R1 is a hydroxy group and R2 is a hydrogen atom, or
R1 is and R2 form together an oxygen atom; and
Y is a non-radioactive bromine atom or iodine atom;
comprising:
converting a compound of the general formula ##STR36## to the corresponding diazonium salt, followed by a carboxylation reaction to substitute a --COOH group for the --N2 + substituent of compound X.
8. A method of preparing a halo-substituted polyhydric phenol compound of the general formula ##STR37## wherein R is a hydrogen atom or a saccharide moiety;
A and B are hydrogen atoms or form together a C--C bond;
R1 is a hydroxy group and R2 is a hydrogen atom, or
R1 is and R2 form together an oxygen atom; and
Y is a non-radioactive bromine atom or iodine atom;
comprising:
converting a compound of the general formula ##STR38## wherein P is a hydroxy-protecting group, and
R1 is a protected hydroxy group or forms together with R2 an oxygen atom; to the hydroxy-protected derivative of compound XI, followed by deprotection.
9. A method of preparing a halo-substituted polyhydric phenol compound of the general formula ##STR39## wherein Y is a non-radioactive bromine atom or iodine atom; and Z' is a hydroxy group or an amino group;
comprising
converting a compound of the general formula ##STR40## wherein P is a hydroxy-protecting group; with sodium and ethyl formate, followed by deprotection.
10. A halo-substituted polyhydric phenol compound of the general formula ##STR41## wherein R is a hydrogen atom or a saccharide moiety;
A and B are hydrogen atoms or form together a C--C bond;
R1 is a hydroxy group and R2 is a hydrogen atom, or
R1 is and R2 form together an oxygen atom;
Z is a hydroxy group, an amino group, a carboxy group or a N-(carboxymethyl) carbamoyl group;
Y is a non-radioactive bromine atom or iodine atom.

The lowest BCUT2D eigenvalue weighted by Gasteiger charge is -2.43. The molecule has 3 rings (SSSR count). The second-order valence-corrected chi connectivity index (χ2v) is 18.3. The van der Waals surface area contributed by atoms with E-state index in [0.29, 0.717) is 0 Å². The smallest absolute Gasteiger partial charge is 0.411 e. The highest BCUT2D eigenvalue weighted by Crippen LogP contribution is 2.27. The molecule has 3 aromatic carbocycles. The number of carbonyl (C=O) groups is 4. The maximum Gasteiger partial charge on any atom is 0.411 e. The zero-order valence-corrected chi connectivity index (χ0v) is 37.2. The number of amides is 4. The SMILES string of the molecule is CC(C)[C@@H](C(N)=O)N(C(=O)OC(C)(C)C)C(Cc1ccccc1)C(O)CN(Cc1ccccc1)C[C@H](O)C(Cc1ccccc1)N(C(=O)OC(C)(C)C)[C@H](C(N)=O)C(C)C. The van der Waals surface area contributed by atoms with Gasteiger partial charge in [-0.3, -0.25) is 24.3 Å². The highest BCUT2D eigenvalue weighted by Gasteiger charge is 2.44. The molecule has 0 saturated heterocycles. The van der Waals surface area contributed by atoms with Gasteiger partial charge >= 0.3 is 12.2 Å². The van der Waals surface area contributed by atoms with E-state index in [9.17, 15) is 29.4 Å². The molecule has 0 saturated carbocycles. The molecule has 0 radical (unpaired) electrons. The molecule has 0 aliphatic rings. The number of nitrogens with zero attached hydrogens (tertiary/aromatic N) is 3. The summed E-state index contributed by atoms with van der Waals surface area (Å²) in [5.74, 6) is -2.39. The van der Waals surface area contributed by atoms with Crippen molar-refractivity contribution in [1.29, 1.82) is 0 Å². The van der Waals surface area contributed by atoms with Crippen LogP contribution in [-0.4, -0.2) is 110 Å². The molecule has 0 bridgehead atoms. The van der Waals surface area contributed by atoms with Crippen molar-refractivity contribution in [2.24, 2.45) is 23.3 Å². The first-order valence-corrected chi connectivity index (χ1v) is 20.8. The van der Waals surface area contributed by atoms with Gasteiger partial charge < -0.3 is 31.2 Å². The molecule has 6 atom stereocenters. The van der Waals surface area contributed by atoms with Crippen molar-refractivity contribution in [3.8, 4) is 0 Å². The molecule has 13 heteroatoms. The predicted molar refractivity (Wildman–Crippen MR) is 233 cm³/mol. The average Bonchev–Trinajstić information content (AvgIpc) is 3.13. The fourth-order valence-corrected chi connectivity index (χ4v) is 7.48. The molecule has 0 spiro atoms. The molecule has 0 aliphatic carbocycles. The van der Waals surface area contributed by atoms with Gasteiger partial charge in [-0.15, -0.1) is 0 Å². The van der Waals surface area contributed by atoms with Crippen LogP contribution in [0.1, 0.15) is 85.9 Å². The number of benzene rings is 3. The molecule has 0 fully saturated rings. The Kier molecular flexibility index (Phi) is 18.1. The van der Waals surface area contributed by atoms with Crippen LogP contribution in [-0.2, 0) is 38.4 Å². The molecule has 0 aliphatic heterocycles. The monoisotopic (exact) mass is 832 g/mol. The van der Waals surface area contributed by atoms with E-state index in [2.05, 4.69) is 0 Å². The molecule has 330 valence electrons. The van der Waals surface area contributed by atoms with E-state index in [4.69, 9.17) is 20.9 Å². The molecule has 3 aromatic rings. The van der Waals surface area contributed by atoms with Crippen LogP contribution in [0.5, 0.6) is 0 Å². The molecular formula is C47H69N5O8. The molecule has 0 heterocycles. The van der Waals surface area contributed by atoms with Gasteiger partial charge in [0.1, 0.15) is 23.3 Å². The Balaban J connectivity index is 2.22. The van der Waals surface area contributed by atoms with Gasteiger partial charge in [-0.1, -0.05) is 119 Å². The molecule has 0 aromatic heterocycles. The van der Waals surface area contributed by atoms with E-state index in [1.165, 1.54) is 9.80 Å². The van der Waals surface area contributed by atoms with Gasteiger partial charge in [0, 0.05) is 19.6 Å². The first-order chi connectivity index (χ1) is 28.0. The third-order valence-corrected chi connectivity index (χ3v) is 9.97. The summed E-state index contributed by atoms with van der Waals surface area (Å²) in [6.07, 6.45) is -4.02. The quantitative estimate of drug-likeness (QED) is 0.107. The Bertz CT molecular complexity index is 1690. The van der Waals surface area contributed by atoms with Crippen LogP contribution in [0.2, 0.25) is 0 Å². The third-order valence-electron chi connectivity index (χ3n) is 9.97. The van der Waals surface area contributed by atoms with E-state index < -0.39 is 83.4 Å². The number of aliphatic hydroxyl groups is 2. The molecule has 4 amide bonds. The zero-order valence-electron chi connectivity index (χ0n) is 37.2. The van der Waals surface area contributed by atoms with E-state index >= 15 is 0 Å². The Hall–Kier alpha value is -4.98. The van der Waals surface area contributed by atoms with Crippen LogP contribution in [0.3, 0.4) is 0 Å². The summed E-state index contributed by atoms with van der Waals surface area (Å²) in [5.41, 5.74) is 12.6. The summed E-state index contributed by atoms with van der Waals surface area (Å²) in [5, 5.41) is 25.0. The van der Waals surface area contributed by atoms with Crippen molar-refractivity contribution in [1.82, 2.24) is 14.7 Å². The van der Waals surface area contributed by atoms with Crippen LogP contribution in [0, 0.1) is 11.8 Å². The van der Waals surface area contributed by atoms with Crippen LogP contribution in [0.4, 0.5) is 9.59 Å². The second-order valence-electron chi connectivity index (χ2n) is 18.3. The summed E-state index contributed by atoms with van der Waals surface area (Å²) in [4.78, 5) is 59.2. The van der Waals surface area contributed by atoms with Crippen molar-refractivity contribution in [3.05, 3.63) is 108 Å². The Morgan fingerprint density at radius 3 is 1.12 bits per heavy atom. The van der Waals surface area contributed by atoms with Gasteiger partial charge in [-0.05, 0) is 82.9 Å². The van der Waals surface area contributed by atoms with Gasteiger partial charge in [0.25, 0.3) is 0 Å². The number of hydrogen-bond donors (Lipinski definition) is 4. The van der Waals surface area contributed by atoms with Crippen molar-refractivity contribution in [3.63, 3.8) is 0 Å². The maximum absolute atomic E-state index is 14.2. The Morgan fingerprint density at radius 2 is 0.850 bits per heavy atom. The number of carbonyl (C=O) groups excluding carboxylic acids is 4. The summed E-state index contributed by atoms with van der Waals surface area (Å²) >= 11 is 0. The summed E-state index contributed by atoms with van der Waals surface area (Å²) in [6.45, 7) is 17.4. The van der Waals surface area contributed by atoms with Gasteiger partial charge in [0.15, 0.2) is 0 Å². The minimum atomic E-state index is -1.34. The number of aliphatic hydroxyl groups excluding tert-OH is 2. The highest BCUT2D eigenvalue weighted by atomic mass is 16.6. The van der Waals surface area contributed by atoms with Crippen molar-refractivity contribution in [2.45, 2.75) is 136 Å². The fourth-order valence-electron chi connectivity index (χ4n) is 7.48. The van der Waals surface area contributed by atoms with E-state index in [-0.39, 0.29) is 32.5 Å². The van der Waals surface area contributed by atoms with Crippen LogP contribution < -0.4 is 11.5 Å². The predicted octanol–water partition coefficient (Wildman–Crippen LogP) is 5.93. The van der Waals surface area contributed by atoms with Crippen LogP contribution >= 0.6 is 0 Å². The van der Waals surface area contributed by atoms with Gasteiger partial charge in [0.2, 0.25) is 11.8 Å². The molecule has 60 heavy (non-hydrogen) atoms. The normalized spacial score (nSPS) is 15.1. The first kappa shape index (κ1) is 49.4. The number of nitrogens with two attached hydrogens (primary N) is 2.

11. A pharmaceutical composition, comprising
(a) a pharmaceutically acceptable carrier material; and
(b) a polyhydric phenol compound of the general formula ##STR42## wherein R is a hydrogen atom or a saccharide moiety;
A and B are hydrogen atoms or form together a C--C bond;
R1 is a hydroxy group and R2 is a hydrogen atom, or
R1 is and R2 form together an oxygen atom;
Z is a hydroxy group, an amino group, a carboxy group or a N-(carboxymethyl) carbamoyl group;
X* is a radioactive halogen isotope; and
m and n are 0 or 1, with the proviso, that m is 1 if n is 0, and that m is 0 if n is 1.
12. The pharmaceutical composition of claim 11 in which the phenol compound has the general formula ##STR43## wherein R, R1, R2, Z, A and B have the meanings given in claim 1; and
Y* is a radioactive halogen isotope selected from 123 I, 124 I, 125 I, 131 I, 75 Br, 76 Br, 77 Br or 82 Br.
13. The pharmaceutical composition of claim 11 in which the phenol compound has the general formula ##STR44## wherein R is a hydrogen atom or a saccharide moiety;
Z is a hydroxy group, an amino group, a carboxy group or a N-(carboxymethyl) carbamoyl group; and
Y* is a radioactive halogen isotope selected from 123 I, 124 I, 125 I, 131 I, 75 Br, 76 Br, 77 Br or 82 Br.
14. The pharmaceutical composition of claim 11, 12, or 13 additionally comprising at least one pharmaceutically acceptable adjuvant.
Description

This application is a 371 of PCT/US93/12272 filed Dec. 16, 1993.

The present invention relates to polyhydric phenol compounds, to a method of preparing these compounds, to a pharmaceutical composition comprising these compounds and to the use of this composition for diagnosis and therapy.

It is shown in literature, e.g. by LeFevre et al. (J. Biol. Chem., 1959, 234, 3022-3026), that phloretin is an inhibitor of glucose transport processes. It is also known from literature (e.g Ogawara et al., J. Antibiotics, 1986, 39, 606-608; Akiyama et al., J. Biol. Chem., 1987, 262, 5592-5593; and Linassier et al.,m Biochem. Pharmacol., 1990, 39, 187-193), that genistein inhibits the tyrosine kinase activity.

It is well-known in the art (see e.g. Berry et al., J. Nucl. Med., 1991, 32, 1518-1525), that fluorodeoxyglucose (FDG) accurately traces glucose transport. In this connection 18 F-FDG has been developed as an imaging agent for detecting and locating various diseases and disorders where glucose transport plays a part. Although 18 F-FDG is generally considered as a useful PET imaging agent, the PET technique is usually not the technique of choice for diagnosing purposes. As correctly stated by Lutz et al. (J. Label. Comp. Radiopharm., 1991, 29, 535-545), "there is no question that more patients would benefit if a glucose analogue could be labelled with a single photon emitting radionuclide such as 123 I". Such a radioactive-iodine labelled glucose analogue would allow the use of simple gamma detection devices and, if desired, the application of the more advanced SPECT technique.